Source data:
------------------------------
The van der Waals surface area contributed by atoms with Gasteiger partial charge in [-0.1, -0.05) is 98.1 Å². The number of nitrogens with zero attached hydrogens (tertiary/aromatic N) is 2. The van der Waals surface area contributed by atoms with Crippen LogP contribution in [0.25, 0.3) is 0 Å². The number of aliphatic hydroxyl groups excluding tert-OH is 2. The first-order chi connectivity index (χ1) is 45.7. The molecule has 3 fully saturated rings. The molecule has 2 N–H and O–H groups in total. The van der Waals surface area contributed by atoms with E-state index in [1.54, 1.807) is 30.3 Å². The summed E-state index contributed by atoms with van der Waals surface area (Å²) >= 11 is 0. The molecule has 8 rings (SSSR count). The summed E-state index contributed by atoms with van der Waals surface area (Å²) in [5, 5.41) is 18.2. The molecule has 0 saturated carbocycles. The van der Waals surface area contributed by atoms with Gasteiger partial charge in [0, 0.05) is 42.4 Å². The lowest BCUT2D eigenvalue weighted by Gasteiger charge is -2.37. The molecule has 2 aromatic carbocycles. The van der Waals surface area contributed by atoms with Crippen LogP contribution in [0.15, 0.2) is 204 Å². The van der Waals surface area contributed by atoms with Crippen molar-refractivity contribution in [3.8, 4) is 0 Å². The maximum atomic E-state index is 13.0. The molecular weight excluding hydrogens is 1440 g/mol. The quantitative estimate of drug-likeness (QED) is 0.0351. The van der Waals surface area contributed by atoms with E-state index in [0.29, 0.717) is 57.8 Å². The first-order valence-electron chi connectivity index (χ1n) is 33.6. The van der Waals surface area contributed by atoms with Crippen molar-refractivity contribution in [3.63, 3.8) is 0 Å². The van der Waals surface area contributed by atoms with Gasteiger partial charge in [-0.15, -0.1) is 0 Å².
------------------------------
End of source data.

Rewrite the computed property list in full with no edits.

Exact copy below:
The van der Waals surface area contributed by atoms with Gasteiger partial charge in [-0.1, -0.05) is 98.1 Å². The number of nitrogens with zero attached hydrogens (tertiary/aromatic N) is 2. The van der Waals surface area contributed by atoms with Crippen LogP contribution in [0.25, 0.3) is 0 Å². The number of aliphatic hydroxyl groups excluding tert-OH is 2. The first-order chi connectivity index (χ1) is 45.7. The molecule has 3 fully saturated rings. The molecule has 2 N–H and O–H groups in total. The van der Waals surface area contributed by atoms with E-state index in [1.54, 1.807) is 30.3 Å². The summed E-state index contributed by atoms with van der Waals surface area (Å²) >= 11 is 0. The molecule has 8 rings (SSSR count). The summed E-state index contributed by atoms with van der Waals surface area (Å²) in [5, 5.41) is 18.2. The molecule has 0 saturated carbocycles. The van der Waals surface area contributed by atoms with Gasteiger partial charge in [0, 0.05) is 42.4 Å². The lowest BCUT2D eigenvalue weighted by Gasteiger charge is -2.37. The molecule has 2 aromatic carbocycles. The van der Waals surface area contributed by atoms with Crippen LogP contribution in [0.15, 0.2) is 204 Å². The van der Waals surface area contributed by atoms with Crippen molar-refractivity contribution in [3.8, 4) is 0 Å². The maximum atomic E-state index is 13.0. The molecular weight excluding hydrogens is 1440 g/mol. The quantitative estimate of drug-likeness (QED) is 0.0351. The van der Waals surface area contributed by atoms with E-state index in [0.29, 0.717) is 57.8 Å². The first-order valence-electron chi connectivity index (χ1n) is 33.6. The van der Waals surface area contributed by atoms with Crippen molar-refractivity contribution in [3.63, 3.8) is 0 Å². The van der Waals surface area contributed by atoms with Gasteiger partial charge in [-0.15, -0.1) is 0 Å².